[Numpy-discussion] Ticket #1223...
Thu Jul 1 09:40:25 CDT 2010
On 06/29/2010 11:38 PM, David Goldsmith wrote:
> On Tue, Jun 29, 2010 at 8:16 PM, Bruce Southey <firstname.lastname@example.org
> <mailto:email@example.com>> wrote:
> On Tue, Jun 29, 2010 at 6:03 PM, David Goldsmith
> <firstname.lastname@example.org <mailto:email@example.com>> wrote:
> > On Tue, Jun 29, 2010 at 3:56 PM, <firstname.lastname@example.org
> <mailto:email@example.com>> wrote:
> >> On Tue, Jun 29, 2010 at 6:37 PM, David Goldsmith
> >> <firstname.lastname@example.org <mailto:email@example.com>> wrote:
> >> > ...concerns the behavior of numpy.random.multivariate_normal;
> if that's
> >> > of
> >> > interest to you, I urge you to take a look at the comments
> (esp. mine
> >> > :-) );
> >> > otherwise, please ignore the noise. Thanks!
> >> You should add the link to the ticket, so it's faster for
> everyone to
> >> check what you are talking about.
> >> Josef
> > Ooops! Yes I should; here it is:
> > http://projects.scipy.org/numpy/ticket/1223
> > Sorry, and thanks, Josef.
> > DG
> > _______________________________________________
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> As I recall, there is no requirement for the variance/covariance of
> the normal distribution to be positive definite.
> No, not positive definite, positive *semi*-definite: yes, the variance
> may be zero (the cov may have zero-valued eigenvalues), but the claim
> (and I actually am "neutral" about it, in that I wanted to reference
> the claim in the docstring and was told that doing so was unnecessary,
> the implication being that this is a "well-known" fact), is that, in
> essence (in 1-D) the variance can't be negative, which seems clear
> enough. I don't see you disputing that, and so I'm uncertain as to
> how you feel about the proposal to "weakly" enforce symmetry and
> positive *semi*-definiteness. (Now, if you dispute that even
> requiring positive *semi*-definiteness is desirable, you'll have to
> debate that w/ some of the others, because I'm taking their word for
> it that indefiniteness is "unphysical.")
> >From http://en.wikipedia.org/wiki/Multivariate_normal_distribution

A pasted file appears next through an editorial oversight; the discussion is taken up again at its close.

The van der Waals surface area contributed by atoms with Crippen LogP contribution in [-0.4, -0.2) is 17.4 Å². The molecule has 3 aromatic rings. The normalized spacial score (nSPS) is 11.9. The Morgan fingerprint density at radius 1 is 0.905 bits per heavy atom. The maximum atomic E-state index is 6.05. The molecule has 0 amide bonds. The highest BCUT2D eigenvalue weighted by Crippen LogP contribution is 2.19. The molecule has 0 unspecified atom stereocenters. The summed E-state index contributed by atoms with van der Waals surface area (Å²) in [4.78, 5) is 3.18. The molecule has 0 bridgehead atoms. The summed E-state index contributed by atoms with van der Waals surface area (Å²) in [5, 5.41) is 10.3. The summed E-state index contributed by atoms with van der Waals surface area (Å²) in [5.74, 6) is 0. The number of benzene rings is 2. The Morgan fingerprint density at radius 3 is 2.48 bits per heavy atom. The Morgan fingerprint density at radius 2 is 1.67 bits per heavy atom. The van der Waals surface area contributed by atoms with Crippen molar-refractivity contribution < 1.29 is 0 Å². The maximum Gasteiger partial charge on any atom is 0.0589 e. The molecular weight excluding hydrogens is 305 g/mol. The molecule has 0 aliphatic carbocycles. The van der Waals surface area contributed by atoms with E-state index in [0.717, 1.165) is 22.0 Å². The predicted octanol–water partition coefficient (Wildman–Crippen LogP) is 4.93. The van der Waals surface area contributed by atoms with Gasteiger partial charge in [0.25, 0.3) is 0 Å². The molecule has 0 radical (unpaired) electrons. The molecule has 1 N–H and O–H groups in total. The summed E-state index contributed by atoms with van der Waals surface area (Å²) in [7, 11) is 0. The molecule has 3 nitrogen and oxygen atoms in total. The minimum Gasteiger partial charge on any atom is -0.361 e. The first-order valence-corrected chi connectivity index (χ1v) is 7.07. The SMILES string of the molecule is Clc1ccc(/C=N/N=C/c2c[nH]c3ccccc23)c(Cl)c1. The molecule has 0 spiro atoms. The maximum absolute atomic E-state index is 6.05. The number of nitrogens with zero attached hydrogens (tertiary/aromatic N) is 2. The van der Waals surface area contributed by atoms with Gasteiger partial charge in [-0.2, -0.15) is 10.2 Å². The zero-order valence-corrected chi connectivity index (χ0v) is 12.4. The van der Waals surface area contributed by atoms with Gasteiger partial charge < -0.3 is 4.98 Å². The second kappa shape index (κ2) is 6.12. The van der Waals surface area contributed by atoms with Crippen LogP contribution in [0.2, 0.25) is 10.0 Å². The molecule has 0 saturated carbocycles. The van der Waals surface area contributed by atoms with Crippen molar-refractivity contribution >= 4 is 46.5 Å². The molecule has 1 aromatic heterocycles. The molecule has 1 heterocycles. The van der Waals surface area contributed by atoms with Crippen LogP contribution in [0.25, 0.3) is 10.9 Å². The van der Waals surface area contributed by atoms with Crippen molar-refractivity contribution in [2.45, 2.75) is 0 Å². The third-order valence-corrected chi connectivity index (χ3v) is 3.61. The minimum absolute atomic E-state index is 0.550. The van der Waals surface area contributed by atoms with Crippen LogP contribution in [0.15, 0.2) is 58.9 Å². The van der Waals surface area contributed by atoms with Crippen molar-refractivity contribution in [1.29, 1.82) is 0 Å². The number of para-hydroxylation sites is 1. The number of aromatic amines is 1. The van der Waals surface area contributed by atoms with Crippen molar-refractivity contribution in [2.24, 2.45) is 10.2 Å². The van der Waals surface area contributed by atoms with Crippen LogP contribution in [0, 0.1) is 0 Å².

> "The covariance matrix is allowed to be singular (in which case the
> corresponding distribution has no density)."
> So you must be able to draw random numbers from such a distribution.
> Obviously what those numbers really mean is another matter (I presume
> the dependent variables should be a linear function of the independent
> variables) but the user *must* know since they entered it. Since the
> function works the docstring Notes comment must be wrong.
> Imposing any restriction means that this is no longer a multivariate
> normal random number generator. If anything, you can only raise a
> warning about possible non-positive definiteness but even that will
> vary depending how it is measured and on the precision being used.
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> Mathematician: noun, someone who disavows certainty when their
> uncertainty set is non-empty, even if that set has measure zero.
> Hope: noun, that delusive spirit which escaped Pandora's jar and, with
> her lies, prevents mankind from committing a general suicide. (As
> interpreted by Robert Graves)
> NumPy-Discussion mailing list
As you (and the theory) say, a variance should not be negative - yeah
right :-) In practice that is not exactly true because estimation
procedures like equating observed with expected sum of squares do lead
to negative estimates. However, that is really a failure of the model,
data and algorithm.
I think the issue is really how numpy should handle input when that
input is theoretically invalid.
I (and apparent the bug submitter) do not know what to expect if the
input is not positive definite. If the svd approach is correct for such
cases and numpy 'trusts' the user, as the usual case, then there is no
issue. If the svd approach is incorrect for such cases then that is
obviously a bug.
If numpy can not trust the user then numpy has to check and either raise
a warning or error if the input variances are greater than or equal to
zero and that the cov argument is symmetric. Replacing the SVD with
cholesky would also address these issues as both of these are checked by
numpy's cholesky function. However, cholesky() does not support
semi-positive covariance/variance input (which is possible
Also as Robert said in the thread that 'Cholesky decomposition gave an
error "too soon" in my estimation'.
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